R (Salvato) v Secretary of State for Work and Pensions

[2021] EWHC 102 (Admin), Chamberlain J

The High Court ruled that the requirement that the childcare element (CCE) of Universal Credit (UC) could be paid to applicants only after they had actually paid for childcare, rather than becoming liable so to do (“the proof of payment rule”), was unlawful because it discriminated indirectly against women contrary to Article 14 ECHR read with Article 8 and/or A1P1 Further, having scrutinised the justification for the Secretary of State’s approach through the prism of Article 14, he went on to find that it was also irrational as a matter of common law. The decision engages intelligently with the sometimes tricky question of appropriate comparator pools, and shines useful light on the potential for common law rationality to accommodate discrimination-based claims even were direct reliance on Article 14 to become unavailable.

Continue reading

R (Bridges) v CC South Wales Police

[2020] EWCA Civ 1058, Sir Terence Etherton MR, Dame Victoria Sharp P and Singh LJ

The Court of Appeal allowed the Claimant’s appeal against the decision of the Divisional Court that the Defendant had not breached the PSED in its trial of live automated facial recognition technology Continue reading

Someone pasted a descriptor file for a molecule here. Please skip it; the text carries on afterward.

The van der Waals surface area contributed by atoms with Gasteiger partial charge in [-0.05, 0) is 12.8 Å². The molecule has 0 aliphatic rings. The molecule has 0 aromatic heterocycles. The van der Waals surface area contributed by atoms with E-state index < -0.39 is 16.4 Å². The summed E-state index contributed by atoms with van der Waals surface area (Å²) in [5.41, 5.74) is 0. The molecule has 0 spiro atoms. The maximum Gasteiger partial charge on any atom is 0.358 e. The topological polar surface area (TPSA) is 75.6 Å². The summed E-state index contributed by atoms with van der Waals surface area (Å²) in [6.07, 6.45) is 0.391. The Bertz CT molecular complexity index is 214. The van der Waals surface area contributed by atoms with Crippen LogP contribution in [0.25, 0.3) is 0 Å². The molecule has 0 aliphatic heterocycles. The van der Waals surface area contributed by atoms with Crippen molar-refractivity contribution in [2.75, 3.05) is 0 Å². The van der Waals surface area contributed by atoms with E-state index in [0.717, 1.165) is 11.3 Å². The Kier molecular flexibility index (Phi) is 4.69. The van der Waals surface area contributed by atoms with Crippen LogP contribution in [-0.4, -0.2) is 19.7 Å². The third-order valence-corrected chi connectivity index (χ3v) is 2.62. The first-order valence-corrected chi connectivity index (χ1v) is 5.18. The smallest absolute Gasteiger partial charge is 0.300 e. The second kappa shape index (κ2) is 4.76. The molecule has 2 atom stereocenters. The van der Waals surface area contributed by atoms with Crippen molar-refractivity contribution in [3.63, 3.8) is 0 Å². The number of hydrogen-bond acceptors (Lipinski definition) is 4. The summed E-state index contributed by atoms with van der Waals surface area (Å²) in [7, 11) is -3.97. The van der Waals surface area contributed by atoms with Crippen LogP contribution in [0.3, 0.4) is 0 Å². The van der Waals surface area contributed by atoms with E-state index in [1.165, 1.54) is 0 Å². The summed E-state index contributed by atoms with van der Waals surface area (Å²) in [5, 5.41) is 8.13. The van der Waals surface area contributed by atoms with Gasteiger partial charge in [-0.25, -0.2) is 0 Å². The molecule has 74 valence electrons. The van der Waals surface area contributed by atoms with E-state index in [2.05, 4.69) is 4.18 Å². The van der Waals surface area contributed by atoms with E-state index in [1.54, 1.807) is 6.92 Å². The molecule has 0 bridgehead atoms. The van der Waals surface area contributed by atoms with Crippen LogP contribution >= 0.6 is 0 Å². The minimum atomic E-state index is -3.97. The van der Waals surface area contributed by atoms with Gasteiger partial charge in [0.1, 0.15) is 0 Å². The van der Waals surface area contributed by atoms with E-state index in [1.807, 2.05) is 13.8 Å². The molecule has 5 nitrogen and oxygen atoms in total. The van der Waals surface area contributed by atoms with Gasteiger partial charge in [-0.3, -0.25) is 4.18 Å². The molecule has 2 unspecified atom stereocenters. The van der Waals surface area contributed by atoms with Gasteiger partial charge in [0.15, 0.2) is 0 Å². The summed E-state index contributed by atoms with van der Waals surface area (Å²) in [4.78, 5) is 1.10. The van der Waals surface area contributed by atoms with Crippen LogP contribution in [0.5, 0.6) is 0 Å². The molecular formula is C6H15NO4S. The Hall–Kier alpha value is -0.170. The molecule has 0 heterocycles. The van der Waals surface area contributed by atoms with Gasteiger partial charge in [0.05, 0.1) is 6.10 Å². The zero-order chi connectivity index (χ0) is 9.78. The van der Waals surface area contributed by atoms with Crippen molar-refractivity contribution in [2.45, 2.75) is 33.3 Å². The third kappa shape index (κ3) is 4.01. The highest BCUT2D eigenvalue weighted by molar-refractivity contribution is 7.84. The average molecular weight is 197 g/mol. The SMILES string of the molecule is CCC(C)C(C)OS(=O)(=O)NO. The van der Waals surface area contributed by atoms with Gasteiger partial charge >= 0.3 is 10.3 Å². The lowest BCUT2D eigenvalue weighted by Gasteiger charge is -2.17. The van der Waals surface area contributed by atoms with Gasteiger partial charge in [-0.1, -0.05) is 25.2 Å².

Independent Workers Union of Great Britain v Mayor of London & Transport for London (Interested Party)

[2020] EWCA Civ 1046, Sir Geoffrey Vos C, Singh and Simler LJJ

The claimant unsuccessfully appealed against the rejection by Lewis J of its challenge to the decision to remove the exemption in the congestion charging regime which had previously applied to private hire vehicles (PHVs). The exemption remained applicable to black cabs and to the 1% of PHVs which were wheelchair accessible. The claimant argued that the removal of the exemption amounted to indirect discrimination against BAME and women PHV drivers, 94% of PHV drivers being from BAME backgrounds whereas 88% of black cab drivers were white. Continue reading

Bostock v Clayton County

US Supreme Court, 590 US_ (2020)

As Europeans, it is easy for us to assume that we have nothing to learn from the USA when it comes to anti-discrimination law. Surely a legal system which tolerated de jure racial segregation until 1965, and which was still prosecuting gay men in the 1990s, has nothing to teach the nations of Europe, with their well-established and comprehensive codes of equality laws? Well, perhaps. Continue reading